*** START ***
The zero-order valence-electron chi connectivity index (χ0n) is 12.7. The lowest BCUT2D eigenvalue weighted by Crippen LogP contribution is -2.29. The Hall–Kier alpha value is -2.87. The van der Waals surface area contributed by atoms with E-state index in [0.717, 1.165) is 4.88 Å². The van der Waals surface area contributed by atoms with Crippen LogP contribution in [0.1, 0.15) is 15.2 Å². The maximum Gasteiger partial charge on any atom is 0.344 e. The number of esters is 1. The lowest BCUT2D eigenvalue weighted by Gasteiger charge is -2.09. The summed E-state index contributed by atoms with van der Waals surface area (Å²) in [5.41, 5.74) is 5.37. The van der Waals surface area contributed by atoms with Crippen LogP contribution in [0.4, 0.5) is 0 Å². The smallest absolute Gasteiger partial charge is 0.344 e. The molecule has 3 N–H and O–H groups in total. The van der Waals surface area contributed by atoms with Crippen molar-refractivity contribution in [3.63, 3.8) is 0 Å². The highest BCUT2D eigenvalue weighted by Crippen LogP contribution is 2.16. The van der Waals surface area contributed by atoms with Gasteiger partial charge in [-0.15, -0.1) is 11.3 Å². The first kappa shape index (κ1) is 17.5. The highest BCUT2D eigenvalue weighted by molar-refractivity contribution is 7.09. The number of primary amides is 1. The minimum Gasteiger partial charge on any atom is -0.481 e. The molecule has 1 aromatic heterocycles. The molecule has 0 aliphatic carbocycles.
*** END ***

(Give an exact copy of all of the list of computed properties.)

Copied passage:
The zero-order valence-electron chi connectivity index (χ0n) is 12.7. The lowest BCUT2D eigenvalue weighted by Crippen LogP contribution is -2.29. The Hall–Kier alpha value is -2.87. The van der Waals surface area contributed by atoms with E-state index in [0.717, 1.165) is 4.88 Å². The van der Waals surface area contributed by atoms with Crippen LogP contribution in [0.1, 0.15) is 15.2 Å². The maximum Gasteiger partial charge on any atom is 0.344 e. The number of esters is 1. The lowest BCUT2D eigenvalue weighted by Gasteiger charge is -2.09. The summed E-state index contributed by atoms with van der Waals surface area (Å²) in [5.41, 5.74) is 5.37. The van der Waals surface area contributed by atoms with Crippen LogP contribution in [0.4, 0.5) is 0 Å². The smallest absolute Gasteiger partial charge is 0.344 e. The molecule has 3 N–H and O–H groups in total. The van der Waals surface area contributed by atoms with Crippen molar-refractivity contribution in [3.63, 3.8) is 0 Å². The highest BCUT2D eigenvalue weighted by Crippen LogP contribution is 2.16. The van der Waals surface area contributed by atoms with Gasteiger partial charge in [-0.15, -0.1) is 11.3 Å². The first kappa shape index (κ1) is 17.5. The highest BCUT2D eigenvalue weighted by molar-refractivity contribution is 7.09. The number of primary amides is 1. The minimum Gasteiger partial charge on any atom is -0.481 e. The molecule has 1 aromatic heterocycles. The molecule has 0 aliphatic carbocycles.